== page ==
Tag Archives: Lord Bramall

Nov 17 2019 – Peter Hitchens on Lord Bramall and Bishop Bell…and Archbishop Welby


Peter Hitchens

Peter Hitchens

Welby still won’t do the right thing

Peter Hitchens – Mail on Sunday – November 17 2019

It is a shocking thing to say, but it is true that it is fortunate for the late Field Marshal Lord Bramall, who died last week, that he was falsely accused while he was still alive. Had the attack happened years after his death, as was the case with the comparably great Bishop George Bell of Chichester, the law would not in the end have rescued his reputation.

You can say what you like about the dead, and nothing will happen to you. The accusations of terrible sex crimes made decades after his death against Bishop Bell have been comprehensively shown to be mistaken, to put it charitably.

But some people, most notable among them the Archbishop of Canterbury himself, Justin Welby, continue to refuse to admit they were mistaken when they first accepted them.

He claims sulkily that there’s still a ‘significant cloud’ over Bishop Bell. By behaving in this way, Mr Welby shows he does not properly understand the faith of the church he heads.



Revd Peter Mullen

Good for Peter Hitchens!
Welby and his sidekick, the extremely unpleasant, waxy and oleaginous Bishop Martin Warner of Chichester, have been called to account many times over the last few years and asked politely to do the right thing and apologise. No result.
My opinions don’t count for very much in the world of ecclesiastical skulduggery, but I have published a few articles about this scandal.
Is there anything else to be done?
~ Rev Peter Mullen

Daily Telegraph – “Justice for bishop” – Letters – October 15 2016 – Dr Ruth Hildebrandt Grayson [+ January 5 2016 Letters]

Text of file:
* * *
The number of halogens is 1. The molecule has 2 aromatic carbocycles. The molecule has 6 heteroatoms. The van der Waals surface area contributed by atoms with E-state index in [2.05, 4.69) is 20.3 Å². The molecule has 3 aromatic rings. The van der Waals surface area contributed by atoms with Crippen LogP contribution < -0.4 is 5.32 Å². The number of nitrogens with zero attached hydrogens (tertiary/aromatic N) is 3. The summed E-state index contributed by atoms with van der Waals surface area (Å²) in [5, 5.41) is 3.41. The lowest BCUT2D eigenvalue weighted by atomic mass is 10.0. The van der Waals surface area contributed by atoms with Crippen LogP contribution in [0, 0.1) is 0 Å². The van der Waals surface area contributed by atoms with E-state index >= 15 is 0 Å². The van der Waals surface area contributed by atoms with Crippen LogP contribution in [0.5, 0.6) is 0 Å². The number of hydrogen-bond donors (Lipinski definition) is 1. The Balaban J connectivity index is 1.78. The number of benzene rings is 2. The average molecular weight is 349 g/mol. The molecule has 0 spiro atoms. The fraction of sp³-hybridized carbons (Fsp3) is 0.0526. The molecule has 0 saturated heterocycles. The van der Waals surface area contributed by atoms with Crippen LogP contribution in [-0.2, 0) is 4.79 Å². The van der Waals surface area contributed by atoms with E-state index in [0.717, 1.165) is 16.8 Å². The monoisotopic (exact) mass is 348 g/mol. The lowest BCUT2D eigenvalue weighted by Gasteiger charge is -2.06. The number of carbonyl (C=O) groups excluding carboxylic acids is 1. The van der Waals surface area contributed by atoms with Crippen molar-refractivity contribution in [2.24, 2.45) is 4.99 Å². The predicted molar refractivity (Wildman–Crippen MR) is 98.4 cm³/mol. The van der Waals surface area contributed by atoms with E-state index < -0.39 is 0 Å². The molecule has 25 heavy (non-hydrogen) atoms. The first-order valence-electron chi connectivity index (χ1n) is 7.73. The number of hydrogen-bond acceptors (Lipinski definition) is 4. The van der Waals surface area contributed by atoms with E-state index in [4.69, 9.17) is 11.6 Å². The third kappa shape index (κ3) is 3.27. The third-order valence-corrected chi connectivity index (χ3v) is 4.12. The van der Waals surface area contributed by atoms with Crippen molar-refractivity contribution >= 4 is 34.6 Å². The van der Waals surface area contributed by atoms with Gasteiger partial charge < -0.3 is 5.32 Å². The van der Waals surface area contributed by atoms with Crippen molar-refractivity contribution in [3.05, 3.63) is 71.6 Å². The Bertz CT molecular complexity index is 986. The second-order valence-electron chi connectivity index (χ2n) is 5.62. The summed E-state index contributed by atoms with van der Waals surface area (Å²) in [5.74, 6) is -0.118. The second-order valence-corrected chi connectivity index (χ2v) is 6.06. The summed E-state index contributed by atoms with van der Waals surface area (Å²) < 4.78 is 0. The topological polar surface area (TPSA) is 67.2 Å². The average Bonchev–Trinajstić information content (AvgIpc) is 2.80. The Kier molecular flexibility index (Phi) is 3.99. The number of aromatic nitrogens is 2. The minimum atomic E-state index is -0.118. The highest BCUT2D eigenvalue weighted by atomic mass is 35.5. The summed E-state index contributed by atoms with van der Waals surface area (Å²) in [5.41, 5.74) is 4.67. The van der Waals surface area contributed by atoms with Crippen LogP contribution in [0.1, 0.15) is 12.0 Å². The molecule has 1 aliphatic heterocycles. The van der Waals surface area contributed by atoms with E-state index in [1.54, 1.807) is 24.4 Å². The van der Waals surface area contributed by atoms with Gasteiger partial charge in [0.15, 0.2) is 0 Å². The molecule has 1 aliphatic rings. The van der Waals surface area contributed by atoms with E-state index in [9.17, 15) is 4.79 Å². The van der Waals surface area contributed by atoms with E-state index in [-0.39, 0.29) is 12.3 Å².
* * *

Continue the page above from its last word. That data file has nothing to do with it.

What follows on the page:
The Telegraph
 OCTOBER 15 2016
 Dr George Kennedy Allen Bell (1883 - 1958), Bishop of Chichester, in his study at Chichester Palace
George Bell in his study at Chicester Palace CREDIT: GETTY IMAGES 

SIR – Lord Bramall notes, rightly, that the authorities should not “cast aside the basic principles of justice itself” when investigating cases of child abuse.

Next Wednesday, a group of individuals concerned with obtaining justice in the case of the late George Bell, former bishop of Chichester, will hand in a petition with over 2,000 signatures at Lambeth Palace.

It is a year since the Church of England published the outcome of a covert inquiry into a single case of alleged child abuse by the bishop in the late Forties or early Fifties. No effort was made to assemble, or to request that those in a position to do so might assemble, a case for the defence. Moreover, the Church has refused numerous requests to disclose the nature of the sources it used to reach its decision.

The petition requests that the case should be reopened. In light of the fact that a strong case for the late bishop’s defence has now been assembled by a number of people with close connections to him, there is no excuse for the Church to delay a fresh investigation any further.

Dr Ruth Hildebrandt Grayson
Sheffield, South Yorkshire


Bishop Bell declared guilty without trial